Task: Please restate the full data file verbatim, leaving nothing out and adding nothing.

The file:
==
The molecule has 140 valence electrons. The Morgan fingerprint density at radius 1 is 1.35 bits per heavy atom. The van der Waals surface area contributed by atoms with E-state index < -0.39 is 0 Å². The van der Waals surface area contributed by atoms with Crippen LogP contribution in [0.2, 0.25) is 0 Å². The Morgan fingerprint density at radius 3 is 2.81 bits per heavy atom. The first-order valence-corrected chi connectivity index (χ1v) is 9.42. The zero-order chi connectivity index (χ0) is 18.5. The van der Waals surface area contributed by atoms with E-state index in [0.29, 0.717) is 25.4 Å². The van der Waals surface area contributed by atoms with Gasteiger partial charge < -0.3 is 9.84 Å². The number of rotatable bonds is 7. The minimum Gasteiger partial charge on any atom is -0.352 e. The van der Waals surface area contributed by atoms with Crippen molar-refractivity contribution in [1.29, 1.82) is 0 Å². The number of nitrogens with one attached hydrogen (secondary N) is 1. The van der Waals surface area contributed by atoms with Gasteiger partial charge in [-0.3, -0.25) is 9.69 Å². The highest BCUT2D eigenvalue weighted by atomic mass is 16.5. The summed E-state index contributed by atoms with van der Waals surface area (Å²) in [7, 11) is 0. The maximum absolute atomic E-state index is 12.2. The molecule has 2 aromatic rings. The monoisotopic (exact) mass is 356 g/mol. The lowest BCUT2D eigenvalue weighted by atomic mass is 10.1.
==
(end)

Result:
The molecule has 140 valence electrons. The Morgan fingerprint density at radius 1 is 1.35 bits per heavy atom. The van der Waals surface area contributed by atoms with E-state index < -0.39 is 0 Å². The van der Waals surface area contributed by atoms with Crippen LogP contribution in [0.2, 0.25) is 0 Å². The Morgan fingerprint density at radius 3 is 2.81 bits per heavy atom. The first-order valence-corrected chi connectivity index (χ1v) is 9.42. The zero-order chi connectivity index (χ0) is 18.5. The van der Waals surface area contributed by atoms with E-state index in [0.29, 0.717) is 25.4 Å². The van der Waals surface area contributed by atoms with Gasteiger partial charge < -0.3 is 9.84 Å². The number of rotatable bonds is 7. The minimum Gasteiger partial charge on any atom is -0.352 e. The van der Waals surface area contributed by atoms with Crippen molar-refractivity contribution in [1.29, 1.82) is 0 Å². The number of nitrogens with one attached hydrogen (secondary N) is 1. The van der Waals surface area contributed by atoms with Gasteiger partial charge in [-0.3, -0.25) is 9.69 Å². The highest BCUT2D eigenvalue weighted by atomic mass is 16.5. The summed E-state index contributed by atoms with van der Waals surface area (Å²) in [7, 11) is 0. The maximum absolute atomic E-state index is 12.2. The molecule has 2 aromatic rings. The monoisotopic (exact) mass is 356 g/mol. The lowest BCUT2D eigenvalue weighted by atomic mass is 10.1.